Friday, October 11, 2013

AES (Advanced Encryption Standard)

I'm not gonna teach you how to perform AES encryption or decryption. So if you are looking for that, then you can turn right around and go. But I will tell you some interesting things that I learned about AES. These may help you in conjunction with other tutorials.

1. Multiply is not multiply. You will need a function to perform gmul. It is multiply in a Galois field. I don't really know much about what a Galois field is, but it is an alternate universe when it comes to mathematics. So when they say multiply, this is what they mean.

2. Add and subtract are actually XOR. Wherever it says subtract it is the same operation as add. Realize that every step of AES (key generation, adding round keys, substitute bytes, shifting rown, and mixing columns) require Galois operations. Multiply, add / subtract.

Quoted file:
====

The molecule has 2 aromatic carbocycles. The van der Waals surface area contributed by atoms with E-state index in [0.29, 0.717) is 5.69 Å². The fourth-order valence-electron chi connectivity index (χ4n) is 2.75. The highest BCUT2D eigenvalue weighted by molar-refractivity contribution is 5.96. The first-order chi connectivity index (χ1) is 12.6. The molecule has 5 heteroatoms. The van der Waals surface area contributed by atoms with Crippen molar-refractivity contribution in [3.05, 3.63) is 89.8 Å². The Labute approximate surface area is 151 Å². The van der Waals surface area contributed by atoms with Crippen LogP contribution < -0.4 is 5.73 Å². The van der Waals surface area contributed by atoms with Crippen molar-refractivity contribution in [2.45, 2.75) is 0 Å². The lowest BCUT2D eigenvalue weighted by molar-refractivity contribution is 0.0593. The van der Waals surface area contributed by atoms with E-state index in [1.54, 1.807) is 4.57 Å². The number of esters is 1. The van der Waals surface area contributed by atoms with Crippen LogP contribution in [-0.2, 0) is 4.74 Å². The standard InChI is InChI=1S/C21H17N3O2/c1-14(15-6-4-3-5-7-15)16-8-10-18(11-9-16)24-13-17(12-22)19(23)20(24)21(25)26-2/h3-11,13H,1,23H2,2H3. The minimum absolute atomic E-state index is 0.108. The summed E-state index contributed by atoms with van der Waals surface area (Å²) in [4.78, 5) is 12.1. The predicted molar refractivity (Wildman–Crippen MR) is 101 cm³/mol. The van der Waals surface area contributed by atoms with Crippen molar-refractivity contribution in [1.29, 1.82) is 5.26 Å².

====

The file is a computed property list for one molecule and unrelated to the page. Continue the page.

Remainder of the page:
3. Decryption is harder than encryption. Yes, that sounds weird, but it's true. What I mean is that to perform encryption you just need the key to begin with. You can actually generate the keys on the fly. To perform decryption, you MUST perform full key expansion to get the final key. They you can work backwards on the fly. Also decryption's inverse mix columns step requires 4 multiply look-up tables as opposed to 2 for encryption's mix columns step.

4. AES 256 is easier to implement than AES 192. The biggest difficulty is on the fly key generation. If you want to generate AES 128 on the fly, then it is the same sequence for each round of encryption. For 256, it is the same round every 2 times. For 192, it is different. B/c each round of key expansion produces 192 bits (24 bytes) and each round of encryption uses 16 bytes, you have to loop through 1.5 rounds of encryption before starting a new line of key expansion. Of course AES 256 requires more flops.